“We decided the best way to cut waste was not to generate it in the first place,” says Marriott. “It’s about not dictating to people but offering them a choice, helping them to decide what they’d like to have, so they have extra food heaped on their plate that they don’t want.”
Cling film has been outlawed in the kitchen. Executive chef Simon Duff’s advice to sceptical staff? Use lids instead.
The less waste policy carries through to the bar teams as well, with cocktail garnishes only being used where absolutely necessary to enhance the taste of a drink. Where used they’re added in desiccated form, which extends their shelf life and delivers more intense flavour.
Cocktail syrups are made in-house with wonky fruit and veg rejected by the supermarkets, and straws are out – even paper ones.
“We’re all capable of drinking without a straw,” says Marriott. “Getting rid of plastic straws is not the only thing that can be done. I’d urge every company to go a step further and look at everything that goes into drinks, whether it’s garnishes, straws or plastic umbrellas, and ask whether they really need it.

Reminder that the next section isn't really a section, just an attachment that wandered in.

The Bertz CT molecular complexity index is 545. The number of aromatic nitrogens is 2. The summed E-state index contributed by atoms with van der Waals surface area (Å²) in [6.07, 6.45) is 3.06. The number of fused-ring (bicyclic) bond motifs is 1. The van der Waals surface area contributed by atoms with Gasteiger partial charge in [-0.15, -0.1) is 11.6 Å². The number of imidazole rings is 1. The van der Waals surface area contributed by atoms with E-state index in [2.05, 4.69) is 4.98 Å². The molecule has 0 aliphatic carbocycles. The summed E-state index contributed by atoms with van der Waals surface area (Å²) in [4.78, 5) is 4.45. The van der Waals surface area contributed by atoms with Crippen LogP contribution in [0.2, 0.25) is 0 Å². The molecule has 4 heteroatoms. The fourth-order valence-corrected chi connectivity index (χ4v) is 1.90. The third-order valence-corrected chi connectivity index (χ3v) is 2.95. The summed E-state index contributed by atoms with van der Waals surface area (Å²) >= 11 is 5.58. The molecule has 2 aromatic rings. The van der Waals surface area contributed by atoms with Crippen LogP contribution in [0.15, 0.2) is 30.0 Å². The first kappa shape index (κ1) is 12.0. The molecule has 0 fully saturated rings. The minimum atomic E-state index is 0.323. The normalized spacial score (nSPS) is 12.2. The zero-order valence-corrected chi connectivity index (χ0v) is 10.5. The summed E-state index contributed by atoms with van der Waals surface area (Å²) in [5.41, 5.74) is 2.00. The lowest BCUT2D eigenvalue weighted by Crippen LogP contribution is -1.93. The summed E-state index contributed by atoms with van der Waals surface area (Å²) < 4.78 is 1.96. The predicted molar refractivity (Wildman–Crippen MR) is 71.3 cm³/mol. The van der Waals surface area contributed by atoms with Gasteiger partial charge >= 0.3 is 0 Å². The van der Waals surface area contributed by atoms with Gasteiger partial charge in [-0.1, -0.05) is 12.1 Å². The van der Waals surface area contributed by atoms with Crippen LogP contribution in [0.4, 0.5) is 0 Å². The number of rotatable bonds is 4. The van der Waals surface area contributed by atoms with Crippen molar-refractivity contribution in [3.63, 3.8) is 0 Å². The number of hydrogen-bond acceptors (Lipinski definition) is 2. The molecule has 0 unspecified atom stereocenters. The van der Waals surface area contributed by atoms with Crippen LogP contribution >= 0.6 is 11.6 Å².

“A lot of the changes that can be made don’t need a lot of capital expenditure, just a little bit more thought and effort.”
Darwin & Wallace’s recycling rate is up around the 95% mark and some venue teams have visited recycling centres to raise awareness of its importance.
“It really is possible to have a profitable business and run it in a way that minimises the impact on the environment,” Marriott adds. “More and more consumers are aligning their spending with companies they believe have wider interests at heart than just making money.”